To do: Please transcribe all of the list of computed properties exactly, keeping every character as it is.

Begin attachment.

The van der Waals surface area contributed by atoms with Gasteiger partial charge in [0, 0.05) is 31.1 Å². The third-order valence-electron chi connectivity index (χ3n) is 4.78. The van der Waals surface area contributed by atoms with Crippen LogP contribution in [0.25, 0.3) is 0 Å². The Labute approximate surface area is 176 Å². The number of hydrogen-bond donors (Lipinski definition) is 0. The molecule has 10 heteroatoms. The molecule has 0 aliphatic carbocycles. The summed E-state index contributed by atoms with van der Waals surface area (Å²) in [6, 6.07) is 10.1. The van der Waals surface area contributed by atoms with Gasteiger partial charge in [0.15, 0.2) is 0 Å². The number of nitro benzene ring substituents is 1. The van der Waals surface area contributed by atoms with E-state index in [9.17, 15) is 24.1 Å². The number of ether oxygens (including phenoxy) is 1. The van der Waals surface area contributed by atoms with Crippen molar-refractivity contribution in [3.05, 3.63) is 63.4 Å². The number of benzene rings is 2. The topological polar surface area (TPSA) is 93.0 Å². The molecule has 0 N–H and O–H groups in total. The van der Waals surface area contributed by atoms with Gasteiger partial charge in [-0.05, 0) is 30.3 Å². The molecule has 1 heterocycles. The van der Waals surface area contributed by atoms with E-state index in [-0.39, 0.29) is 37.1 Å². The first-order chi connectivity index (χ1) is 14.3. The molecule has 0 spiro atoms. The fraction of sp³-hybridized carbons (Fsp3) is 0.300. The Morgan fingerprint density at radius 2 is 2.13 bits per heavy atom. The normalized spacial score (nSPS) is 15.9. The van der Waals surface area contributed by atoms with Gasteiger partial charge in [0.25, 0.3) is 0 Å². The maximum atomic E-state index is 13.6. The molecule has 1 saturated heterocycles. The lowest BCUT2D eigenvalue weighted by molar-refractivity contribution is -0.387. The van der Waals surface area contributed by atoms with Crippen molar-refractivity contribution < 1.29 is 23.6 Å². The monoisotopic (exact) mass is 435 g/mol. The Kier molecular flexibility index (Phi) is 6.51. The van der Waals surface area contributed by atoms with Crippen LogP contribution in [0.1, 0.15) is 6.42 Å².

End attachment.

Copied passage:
The van der Waals surface area contributed by atoms with Gasteiger partial charge in [0, 0.05) is 31.1 Å². The third-order valence-electron chi connectivity index (χ3n) is 4.78. The van der Waals surface area contributed by atoms with Crippen LogP contribution in [0.25, 0.3) is 0 Å². The Labute approximate surface area is 176 Å². The number of hydrogen-bond donors (Lipinski definition) is 0. The molecule has 10 heteroatoms. The molecule has 0 aliphatic carbocycles. The summed E-state index contributed by atoms with van der Waals surface area (Å²) in [6, 6.07) is 10.1. The van der Waals surface area contributed by atoms with Gasteiger partial charge in [0.15, 0.2) is 0 Å². The number of nitro benzene ring substituents is 1. The van der Waals surface area contributed by atoms with E-state index in [9.17, 15) is 24.1 Å². The number of ether oxygens (including phenoxy) is 1. The van der Waals surface area contributed by atoms with Crippen molar-refractivity contribution in [3.05, 3.63) is 63.4 Å². The number of benzene rings is 2. The topological polar surface area (TPSA) is 93.0 Å². The molecule has 0 N–H and O–H groups in total. The van der Waals surface area contributed by atoms with Gasteiger partial charge in [-0.05, 0) is 30.3 Å². The molecule has 1 heterocycles. The van der Waals surface area contributed by atoms with E-state index in [-0.39, 0.29) is 37.1 Å². The first-order chi connectivity index (χ1) is 14.3. The molecule has 0 spiro atoms. The fraction of sp³-hybridized carbons (Fsp3) is 0.300. The Morgan fingerprint density at radius 2 is 2.13 bits per heavy atom. The normalized spacial score (nSPS) is 15.9. The van der Waals surface area contributed by atoms with Gasteiger partial charge in [0.25, 0.3) is 0 Å². The maximum atomic E-state index is 13.6. The molecule has 1 saturated heterocycles. The lowest BCUT2D eigenvalue weighted by molar-refractivity contribution is -0.387. The van der Waals surface area contributed by atoms with Crippen molar-refractivity contribution < 1.29 is 23.6 Å². The monoisotopic (exact) mass is 435 g/mol. The Kier molecular flexibility index (Phi) is 6.51. The van der Waals surface area contributed by atoms with Crippen LogP contribution in [0.1, 0.15) is 6.42 Å².